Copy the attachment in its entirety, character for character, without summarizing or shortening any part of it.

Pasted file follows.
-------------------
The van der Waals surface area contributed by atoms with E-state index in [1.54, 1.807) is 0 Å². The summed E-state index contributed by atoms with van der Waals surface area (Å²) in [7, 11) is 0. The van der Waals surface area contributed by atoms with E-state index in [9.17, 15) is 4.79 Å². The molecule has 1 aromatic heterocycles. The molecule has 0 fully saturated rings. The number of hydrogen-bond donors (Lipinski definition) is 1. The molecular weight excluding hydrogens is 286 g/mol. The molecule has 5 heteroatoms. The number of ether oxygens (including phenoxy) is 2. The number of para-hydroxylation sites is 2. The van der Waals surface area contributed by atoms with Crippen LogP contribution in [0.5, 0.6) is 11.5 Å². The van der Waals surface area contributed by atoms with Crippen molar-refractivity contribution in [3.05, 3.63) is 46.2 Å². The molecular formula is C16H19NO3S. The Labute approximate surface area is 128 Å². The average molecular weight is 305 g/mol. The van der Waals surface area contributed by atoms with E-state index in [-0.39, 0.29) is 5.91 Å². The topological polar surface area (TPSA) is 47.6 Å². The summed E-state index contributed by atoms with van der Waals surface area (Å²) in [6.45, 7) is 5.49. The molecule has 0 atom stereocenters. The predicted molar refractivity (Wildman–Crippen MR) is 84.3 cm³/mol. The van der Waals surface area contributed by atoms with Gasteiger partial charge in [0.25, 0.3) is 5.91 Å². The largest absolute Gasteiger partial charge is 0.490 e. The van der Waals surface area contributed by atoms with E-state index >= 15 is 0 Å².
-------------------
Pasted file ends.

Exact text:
The van der Waals surface area contributed by atoms with E-state index in [1.54, 1.807) is 0 Å². The summed E-state index contributed by atoms with van der Waals surface area (Å²) in [7, 11) is 0. The van der Waals surface area contributed by atoms with E-state index in [9.17, 15) is 4.79 Å². The molecule has 1 aromatic heterocycles. The molecule has 0 fully saturated rings. The number of hydrogen-bond donors (Lipinski definition) is 1. The molecular weight excluding hydrogens is 286 g/mol. The molecule has 5 heteroatoms. The number of ether oxygens (including phenoxy) is 2. The number of para-hydroxylation sites is 2. The van der Waals surface area contributed by atoms with Crippen LogP contribution in [0.5, 0.6) is 11.5 Å². The van der Waals surface area contributed by atoms with Crippen molar-refractivity contribution in [3.05, 3.63) is 46.2 Å². The molecular formula is C16H19NO3S. The Labute approximate surface area is 128 Å². The average molecular weight is 305 g/mol. The van der Waals surface area contributed by atoms with E-state index in [-0.39, 0.29) is 5.91 Å². The topological polar surface area (TPSA) is 47.6 Å². The summed E-state index contributed by atoms with van der Waals surface area (Å²) in [6.45, 7) is 5.49. The molecule has 0 atom stereocenters. The predicted molar refractivity (Wildman–Crippen MR) is 84.3 cm³/mol. The van der Waals surface area contributed by atoms with Gasteiger partial charge in [0.25, 0.3) is 5.91 Å². The largest absolute Gasteiger partial charge is 0.490 e. The van der Waals surface area contributed by atoms with E-state index >= 15 is 0 Å².